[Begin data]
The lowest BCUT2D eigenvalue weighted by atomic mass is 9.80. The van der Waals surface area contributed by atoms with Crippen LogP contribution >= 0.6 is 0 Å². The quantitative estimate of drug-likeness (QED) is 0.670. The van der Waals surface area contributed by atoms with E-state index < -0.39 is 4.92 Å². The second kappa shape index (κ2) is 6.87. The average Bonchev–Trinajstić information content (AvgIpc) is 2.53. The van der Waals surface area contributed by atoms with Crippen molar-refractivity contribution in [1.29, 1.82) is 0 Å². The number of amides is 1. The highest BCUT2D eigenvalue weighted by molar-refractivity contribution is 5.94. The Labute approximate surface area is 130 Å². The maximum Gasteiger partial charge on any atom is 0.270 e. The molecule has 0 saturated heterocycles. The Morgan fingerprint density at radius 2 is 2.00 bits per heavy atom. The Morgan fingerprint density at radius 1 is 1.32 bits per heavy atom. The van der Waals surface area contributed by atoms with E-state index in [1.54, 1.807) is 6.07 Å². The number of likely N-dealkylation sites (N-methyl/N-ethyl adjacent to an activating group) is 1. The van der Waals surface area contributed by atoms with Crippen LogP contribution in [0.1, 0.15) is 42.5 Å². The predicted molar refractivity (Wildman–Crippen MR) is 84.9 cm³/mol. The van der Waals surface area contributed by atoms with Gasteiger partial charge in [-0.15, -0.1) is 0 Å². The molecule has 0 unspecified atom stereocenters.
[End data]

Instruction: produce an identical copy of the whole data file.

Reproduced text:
The lowest BCUT2D eigenvalue weighted by atomic mass is 9.80. The van der Waals surface area contributed by atoms with Crippen LogP contribution >= 0.6 is 0 Å². The quantitative estimate of drug-likeness (QED) is 0.670. The van der Waals surface area contributed by atoms with E-state index < -0.39 is 4.92 Å². The second kappa shape index (κ2) is 6.87. The average Bonchev–Trinajstić information content (AvgIpc) is 2.53. The van der Waals surface area contributed by atoms with Crippen molar-refractivity contribution in [1.29, 1.82) is 0 Å². The number of amides is 1. The highest BCUT2D eigenvalue weighted by molar-refractivity contribution is 5.94. The Labute approximate surface area is 130 Å². The maximum Gasteiger partial charge on any atom is 0.270 e. The molecule has 0 saturated heterocycles. The Morgan fingerprint density at radius 2 is 2.00 bits per heavy atom. The Morgan fingerprint density at radius 1 is 1.32 bits per heavy atom. The van der Waals surface area contributed by atoms with E-state index in [1.54, 1.807) is 6.07 Å². The number of likely N-dealkylation sites (N-methyl/N-ethyl adjacent to an activating group) is 1. The van der Waals surface area contributed by atoms with Crippen LogP contribution in [0.1, 0.15) is 42.5 Å². The predicted molar refractivity (Wildman–Crippen MR) is 84.9 cm³/mol. The van der Waals surface area contributed by atoms with Gasteiger partial charge in [-0.15, -0.1) is 0 Å². The molecule has 0 unspecified atom stereocenters.